Windows Phone 7 start screen
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The first iteration of the mobile device platform will not run Adobe's Flash multimedia Web graphics software, nor will it allow users to perform simple cut-and-paste procedures on applications and messages.
Microsoft has indicated that it did not feel it worth delaying the launch of Windows Phone 7 to include features it doesn't believe are deal breakers. The company is hoping to get Windows Phone 7 devices into the market in time for the 2010 holiday season.
Microsoft, according to a number of blog reports, plans to add support for Flash and cut-and-paste in later updates to the Windows Phone 7 OS.
Adobe officials appear to have confirmed that their company is working with Microsoft to bring Flash support to later editions of Windows Phone 7.
"One thing I wanted to clarify as it may have been lost in some of the other news is that Adobe and Microsoft are working together to bring Flash Player 10.1 to Internet Explorer Mobile on Windows Phone 7 Series," said Adobe developer relations manager Mike Chambers, in a post last week on his blog.
Flash support could be a key differentiator between Windows Phone 7 and Apple's iPhone. Apple recently added support for Flash-based applications to the iPhone, but the device's browser does not support viewing of Flash-based Web content.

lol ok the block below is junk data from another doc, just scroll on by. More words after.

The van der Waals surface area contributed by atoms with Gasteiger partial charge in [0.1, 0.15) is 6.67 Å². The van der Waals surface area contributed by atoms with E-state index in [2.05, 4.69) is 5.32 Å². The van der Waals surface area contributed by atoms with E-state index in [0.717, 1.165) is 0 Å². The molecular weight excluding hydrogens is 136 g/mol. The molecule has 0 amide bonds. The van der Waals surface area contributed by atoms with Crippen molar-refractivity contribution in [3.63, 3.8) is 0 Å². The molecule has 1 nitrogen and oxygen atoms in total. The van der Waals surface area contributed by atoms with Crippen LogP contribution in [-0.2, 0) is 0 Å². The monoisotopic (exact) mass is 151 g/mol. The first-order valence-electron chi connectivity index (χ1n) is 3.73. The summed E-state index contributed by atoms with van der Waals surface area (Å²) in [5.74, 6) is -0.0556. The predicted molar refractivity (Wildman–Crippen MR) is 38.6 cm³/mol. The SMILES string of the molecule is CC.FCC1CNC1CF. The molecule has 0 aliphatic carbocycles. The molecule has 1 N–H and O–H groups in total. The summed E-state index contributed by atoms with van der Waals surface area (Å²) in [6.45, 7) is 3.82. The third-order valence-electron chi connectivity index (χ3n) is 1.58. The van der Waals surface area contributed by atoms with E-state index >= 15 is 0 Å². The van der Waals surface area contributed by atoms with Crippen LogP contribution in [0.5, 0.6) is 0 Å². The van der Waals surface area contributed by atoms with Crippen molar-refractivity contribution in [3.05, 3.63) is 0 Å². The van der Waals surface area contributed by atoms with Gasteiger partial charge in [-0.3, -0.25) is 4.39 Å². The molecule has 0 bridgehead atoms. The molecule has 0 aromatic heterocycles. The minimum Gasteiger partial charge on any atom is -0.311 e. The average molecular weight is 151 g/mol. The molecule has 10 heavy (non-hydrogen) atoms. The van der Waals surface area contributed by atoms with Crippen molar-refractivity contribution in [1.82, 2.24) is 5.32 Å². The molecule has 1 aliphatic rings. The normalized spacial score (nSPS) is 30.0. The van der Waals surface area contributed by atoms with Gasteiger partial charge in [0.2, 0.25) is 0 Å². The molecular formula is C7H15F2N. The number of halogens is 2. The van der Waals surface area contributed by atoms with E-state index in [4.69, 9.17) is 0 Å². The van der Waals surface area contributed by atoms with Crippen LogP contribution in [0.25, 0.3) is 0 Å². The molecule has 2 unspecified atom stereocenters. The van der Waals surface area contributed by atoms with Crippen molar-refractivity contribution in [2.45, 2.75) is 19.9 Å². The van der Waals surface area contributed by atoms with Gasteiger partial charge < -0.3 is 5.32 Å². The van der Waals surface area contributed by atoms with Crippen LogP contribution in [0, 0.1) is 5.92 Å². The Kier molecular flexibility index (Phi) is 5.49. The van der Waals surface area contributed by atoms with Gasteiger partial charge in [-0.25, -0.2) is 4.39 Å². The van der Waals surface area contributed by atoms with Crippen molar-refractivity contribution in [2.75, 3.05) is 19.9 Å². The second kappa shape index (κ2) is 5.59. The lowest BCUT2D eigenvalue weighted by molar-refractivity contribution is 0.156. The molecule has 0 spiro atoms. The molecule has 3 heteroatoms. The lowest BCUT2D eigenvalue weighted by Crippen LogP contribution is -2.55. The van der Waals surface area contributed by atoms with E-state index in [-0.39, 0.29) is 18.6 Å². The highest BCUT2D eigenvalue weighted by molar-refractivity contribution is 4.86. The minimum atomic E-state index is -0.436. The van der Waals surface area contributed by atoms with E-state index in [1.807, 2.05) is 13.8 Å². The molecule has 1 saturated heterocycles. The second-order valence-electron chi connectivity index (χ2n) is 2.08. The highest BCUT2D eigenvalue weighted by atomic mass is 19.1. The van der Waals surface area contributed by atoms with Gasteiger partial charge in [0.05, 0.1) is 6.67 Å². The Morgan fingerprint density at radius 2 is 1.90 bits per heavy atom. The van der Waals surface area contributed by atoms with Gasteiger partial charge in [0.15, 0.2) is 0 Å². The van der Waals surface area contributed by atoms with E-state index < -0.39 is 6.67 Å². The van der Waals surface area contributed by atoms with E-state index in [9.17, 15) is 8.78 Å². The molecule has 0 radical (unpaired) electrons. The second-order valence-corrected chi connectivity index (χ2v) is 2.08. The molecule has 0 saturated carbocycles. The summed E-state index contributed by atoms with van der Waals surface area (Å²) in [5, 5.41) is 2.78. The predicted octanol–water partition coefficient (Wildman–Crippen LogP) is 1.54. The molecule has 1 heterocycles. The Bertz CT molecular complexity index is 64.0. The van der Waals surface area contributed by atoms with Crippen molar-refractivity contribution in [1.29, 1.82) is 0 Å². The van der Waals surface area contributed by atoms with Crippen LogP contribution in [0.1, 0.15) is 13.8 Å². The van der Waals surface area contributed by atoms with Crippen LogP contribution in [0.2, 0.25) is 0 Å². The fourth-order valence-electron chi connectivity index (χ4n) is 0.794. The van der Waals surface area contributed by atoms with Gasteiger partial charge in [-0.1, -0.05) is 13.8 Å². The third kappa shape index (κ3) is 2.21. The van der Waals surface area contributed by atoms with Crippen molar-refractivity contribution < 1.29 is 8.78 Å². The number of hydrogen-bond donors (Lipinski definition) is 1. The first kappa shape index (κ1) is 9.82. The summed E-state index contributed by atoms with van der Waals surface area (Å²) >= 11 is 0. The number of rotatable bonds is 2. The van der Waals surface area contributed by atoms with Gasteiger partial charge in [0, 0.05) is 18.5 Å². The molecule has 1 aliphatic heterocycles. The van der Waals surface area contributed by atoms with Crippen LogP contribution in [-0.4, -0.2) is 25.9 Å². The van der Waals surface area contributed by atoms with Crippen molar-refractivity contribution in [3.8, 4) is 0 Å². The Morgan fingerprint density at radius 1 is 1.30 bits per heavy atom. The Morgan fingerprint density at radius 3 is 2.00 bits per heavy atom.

Earlier this week, Microsoft unveiled a number of tools that software developers can use to create applications for Windows Phone 7. Most of the tools are versions of standard Microsoft developer tools that have been modified for mobile environments.
Among the tools Microsoft announced at its MIX10 conference in Las Vegas this week are Visual Studio 2010 Express for Windows Phone, a Windows Phone 7 Series add-in for use with Visual Studio 2010 RC, XNA Game Studio 4.0, Windows Phone 7 Series Emulator for application testing, and Expression Blend for Windows Phone.
The latter is available as a download under Microsoft's Community Technology Preview program.
By extending Windows PC development tools to Windows Phone 7, Microsoft is hoping to maintain a consistent environment for developers across all of its products.